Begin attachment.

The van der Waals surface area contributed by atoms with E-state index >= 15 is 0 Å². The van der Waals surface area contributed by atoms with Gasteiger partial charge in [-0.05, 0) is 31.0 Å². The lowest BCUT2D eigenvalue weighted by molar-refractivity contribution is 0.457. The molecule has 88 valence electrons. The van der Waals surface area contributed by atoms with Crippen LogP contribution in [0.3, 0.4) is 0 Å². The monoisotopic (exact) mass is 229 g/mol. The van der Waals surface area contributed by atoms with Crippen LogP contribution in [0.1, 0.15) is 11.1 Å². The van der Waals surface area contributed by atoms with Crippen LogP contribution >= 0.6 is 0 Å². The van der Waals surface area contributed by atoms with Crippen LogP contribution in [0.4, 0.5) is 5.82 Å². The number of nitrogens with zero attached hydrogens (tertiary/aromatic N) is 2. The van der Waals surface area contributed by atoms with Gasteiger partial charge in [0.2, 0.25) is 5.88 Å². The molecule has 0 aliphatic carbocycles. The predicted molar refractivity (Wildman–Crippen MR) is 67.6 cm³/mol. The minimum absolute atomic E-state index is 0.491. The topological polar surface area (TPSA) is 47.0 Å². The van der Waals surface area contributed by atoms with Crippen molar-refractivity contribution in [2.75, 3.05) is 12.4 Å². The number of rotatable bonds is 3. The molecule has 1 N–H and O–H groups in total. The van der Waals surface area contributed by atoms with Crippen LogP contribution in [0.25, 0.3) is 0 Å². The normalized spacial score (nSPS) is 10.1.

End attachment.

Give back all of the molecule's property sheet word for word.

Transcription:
The van der Waals surface area contributed by atoms with E-state index >= 15 is 0 Å². The van der Waals surface area contributed by atoms with Gasteiger partial charge in [-0.05, 0) is 31.0 Å². The lowest BCUT2D eigenvalue weighted by molar-refractivity contribution is 0.457. The molecule has 88 valence electrons. The van der Waals surface area contributed by atoms with Crippen LogP contribution in [0.3, 0.4) is 0 Å². The monoisotopic (exact) mass is 229 g/mol. The van der Waals surface area contributed by atoms with Crippen LogP contribution in [0.1, 0.15) is 11.1 Å². The van der Waals surface area contributed by atoms with Crippen LogP contribution >= 0.6 is 0 Å². The van der Waals surface area contributed by atoms with Crippen LogP contribution in [0.4, 0.5) is 5.82 Å². The number of nitrogens with zero attached hydrogens (tertiary/aromatic N) is 2. The van der Waals surface area contributed by atoms with Gasteiger partial charge in [0.2, 0.25) is 5.88 Å². The molecule has 0 aliphatic carbocycles. The predicted molar refractivity (Wildman–Crippen MR) is 67.6 cm³/mol. The minimum absolute atomic E-state index is 0.491. The topological polar surface area (TPSA) is 47.0 Å². The van der Waals surface area contributed by atoms with Crippen molar-refractivity contribution in [2.75, 3.05) is 12.4 Å². The number of rotatable bonds is 3. The molecule has 1 N–H and O–H groups in total. The van der Waals surface area contributed by atoms with Crippen LogP contribution in [0.25, 0.3) is 0 Å². The normalized spacial score (nSPS) is 10.1.